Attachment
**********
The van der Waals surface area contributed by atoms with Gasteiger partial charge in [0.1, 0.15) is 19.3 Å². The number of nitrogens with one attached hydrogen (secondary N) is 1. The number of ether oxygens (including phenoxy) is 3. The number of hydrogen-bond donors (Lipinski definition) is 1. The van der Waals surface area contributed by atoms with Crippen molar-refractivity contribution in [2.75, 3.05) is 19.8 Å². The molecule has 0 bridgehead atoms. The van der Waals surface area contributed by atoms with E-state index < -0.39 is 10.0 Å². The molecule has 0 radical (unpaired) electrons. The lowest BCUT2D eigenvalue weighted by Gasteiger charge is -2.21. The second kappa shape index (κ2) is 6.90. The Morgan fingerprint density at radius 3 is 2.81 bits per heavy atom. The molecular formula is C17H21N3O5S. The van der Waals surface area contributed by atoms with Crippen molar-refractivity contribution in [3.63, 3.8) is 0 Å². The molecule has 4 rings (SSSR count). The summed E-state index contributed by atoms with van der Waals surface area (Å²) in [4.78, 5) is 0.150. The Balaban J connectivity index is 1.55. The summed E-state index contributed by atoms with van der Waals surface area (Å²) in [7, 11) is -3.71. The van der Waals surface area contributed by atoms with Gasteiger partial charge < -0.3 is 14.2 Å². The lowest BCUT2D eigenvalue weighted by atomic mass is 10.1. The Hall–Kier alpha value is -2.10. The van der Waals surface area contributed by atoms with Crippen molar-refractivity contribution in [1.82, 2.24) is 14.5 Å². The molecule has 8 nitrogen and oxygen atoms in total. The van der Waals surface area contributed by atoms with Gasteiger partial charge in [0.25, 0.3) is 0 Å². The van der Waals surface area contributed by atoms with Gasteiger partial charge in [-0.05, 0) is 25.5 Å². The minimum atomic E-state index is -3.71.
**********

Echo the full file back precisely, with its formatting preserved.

The van der Waals surface area contributed by atoms with Gasteiger partial charge in [0.1, 0.15) is 19.3 Å². The number of nitrogens with one attached hydrogen (secondary N) is 1. The number of ether oxygens (including phenoxy) is 3. The number of hydrogen-bond donors (Lipinski definition) is 1. The van der Waals surface area contributed by atoms with Crippen molar-refractivity contribution in [2.75, 3.05) is 19.8 Å². The molecule has 0 bridgehead atoms. The van der Waals surface area contributed by atoms with E-state index < -0.39 is 10.0 Å². The molecule has 0 radical (unpaired) electrons. The lowest BCUT2D eigenvalue weighted by Gasteiger charge is -2.21. The second kappa shape index (κ2) is 6.90. The Morgan fingerprint density at radius 3 is 2.81 bits per heavy atom. The molecular formula is C17H21N3O5S. The van der Waals surface area contributed by atoms with Crippen molar-refractivity contribution in [3.63, 3.8) is 0 Å². The molecule has 4 rings (SSSR count). The summed E-state index contributed by atoms with van der Waals surface area (Å²) in [4.78, 5) is 0.150. The Balaban J connectivity index is 1.55. The summed E-state index contributed by atoms with van der Waals surface area (Å²) in [7, 11) is -3.71. The van der Waals surface area contributed by atoms with Gasteiger partial charge < -0.3 is 14.2 Å². The lowest BCUT2D eigenvalue weighted by atomic mass is 10.1. The Hall–Kier alpha value is -2.10. The van der Waals surface area contributed by atoms with Crippen molar-refractivity contribution in [1.82, 2.24) is 14.5 Å². The molecule has 8 nitrogen and oxygen atoms in total. The van der Waals surface area contributed by atoms with Gasteiger partial charge in [0.25, 0.3) is 0 Å². The van der Waals surface area contributed by atoms with Gasteiger partial charge in [-0.05, 0) is 25.5 Å². The minimum atomic E-state index is -3.71.